• co-sponsored and participated in a joint service on November 9 at the Hispanic Baptist Church of Boston led by Ellen Rohan Ball
  • December 2012 – article in Event summarized ideas for specific actions and activities in order to create a more structured program for offering hospitality to strangers in our midst, encouraging individual members of the congregation to get to know newcomers, and celebrating the cultural diversity that already exists at First Church.  

BBC’s Mission: Progress Toward the Beloved Community

2013

  • January 2013 -- Powerful Worship service on Martin Luther King Day with the Boston Children’s Chorus participating
  • Spring/Summer 2013 Activities:
    • Co-sponsored (with Cooperative Metropolitan Ministries/CMM and the Sustainability Guild of Dorchester)  four days during Earth Week in April to transform vacant lots in Dorchester into gardens
    • Participated in discussions of Race Amity, sponsored by Wheelock College 
    • Book group discussing “God Has a Dream” by Desmond Tutu.
    • Set up a “Friends of BBC” group on the FCC website, to publicize coming events of interest
    • Screened rough cut of Arleigh Prelow’s wonderful film, “The Psalm of Howard Thurman”   
    • Supported Bethel Tabernacle Pentecostal Church Children’s Carnival in Dorchester
  • Fall 2013 -- acceptance and acknowledgement of the concept of Beloved Community among FCC individuals and groups well beyond the core BBC group: 
    • Connected BBC’s agenda to a broader church agenda on radical hospitality and outreach to more diverse communities, including a “gentle” and a “deeper” invitation to newcomers
    • Co-sponsored “Hitting Home,” a Social Justice Film Festival offering that documents the devastating effects of gun violence on Inner City populations;  engaged in stimulating and enlightening conversation with visitors from Roxbury Presbyterian Church after the film.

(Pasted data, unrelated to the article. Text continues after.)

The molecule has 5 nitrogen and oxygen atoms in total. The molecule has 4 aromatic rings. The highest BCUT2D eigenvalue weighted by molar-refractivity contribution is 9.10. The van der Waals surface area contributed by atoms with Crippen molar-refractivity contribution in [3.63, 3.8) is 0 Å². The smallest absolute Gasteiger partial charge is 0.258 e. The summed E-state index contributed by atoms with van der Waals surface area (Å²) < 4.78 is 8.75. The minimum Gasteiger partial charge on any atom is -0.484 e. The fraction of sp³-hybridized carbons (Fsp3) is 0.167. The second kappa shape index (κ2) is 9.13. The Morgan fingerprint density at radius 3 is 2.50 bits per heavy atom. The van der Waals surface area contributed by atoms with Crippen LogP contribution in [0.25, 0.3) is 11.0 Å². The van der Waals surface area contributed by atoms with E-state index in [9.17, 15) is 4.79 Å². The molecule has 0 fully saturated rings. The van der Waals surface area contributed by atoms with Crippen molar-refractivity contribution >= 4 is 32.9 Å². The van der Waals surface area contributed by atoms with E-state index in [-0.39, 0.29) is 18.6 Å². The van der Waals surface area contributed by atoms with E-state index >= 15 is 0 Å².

• October FCC all-church retreat: organized a multi-generational “diversity bingo” game  and a session for adults that discussed the article “What I Found in the Chapel” describing an encounter that  the author, Zalman Schachter-Shalomi, an orthodox rabbi,  had with Howard Thurman
    • BBC representative attended a forum on Race, Justice and Violence in Cambridge, sponsored by the Cambridge Black Pastors Alliance and held at St. Paul’s AME Church in Central Square and a forum on Trayvon Martin at St. Paul’s 
    • Joined forces with a First Church group that has worked with the Mass Coalition Against Gun Violence and GBIO to lobby for more restrictive gun control legislation
    • Participated in planning for Listening Sessions proposed for 2014

2014

  • Winter/Spring 2014
    • Carolyn Wilkins presented her new book, They Raised Me Up
    • Soup and Stories at the Parsonage on Gun Violence and Inequality joined by people from Roxbury Presbyterian and other CMM churches
    • Participation in Jobs Not Jails Rally
    • After church luncheon: “Building Bridges: Responses to Gun Violence and Inequality” with Andrea James, Rachie Lewis, Dan Gelbtuch, and two teens working for jobs for youth; information booklet available on needs of organizations involved with these issues
    • Participation in the Mother’s Day Walk for Peace in Dorchester
    • Planning Soup and Stories at the Parsonage to follow up on the previous session and to celebrate “juneteenth” ending legal slavery in Texas and throughout the US in 1865

 Possible plans for 2014 

  • Book group on Waking Up White or possible congregation-wide summer book read (House Girl)
  • Continued participation and planning for Gun Violence and Inequality activities.
  • “Stand Against Racism,” events to be held in April that are being promoted by a coalition of groups including CMM, the Cambridge NAACP  and the YWCA
  • Possible participation in conversations on economic justice, supported by a CMM grant funded by the Episcopal City Mission
  • John Coltraine memorial service
  • Collaborate with the Listening Group to prepare a BBC Summer activities list for families and kids

*  *  *  *  *

The Beloved Community welcomes comments and additions to the Timeline above and ideas for future activities and events.  Contact Jean Bellow ([email protected]).

For a well-researched paper on the history of race at First Church, please see the link below. Also check out this moving video of the Chester (PA) Children's Chorus of "If I Had Known," a song written for them to grieve for the relatives and friends lost to gun violence in Chester.

Contact: 
Jean Bellow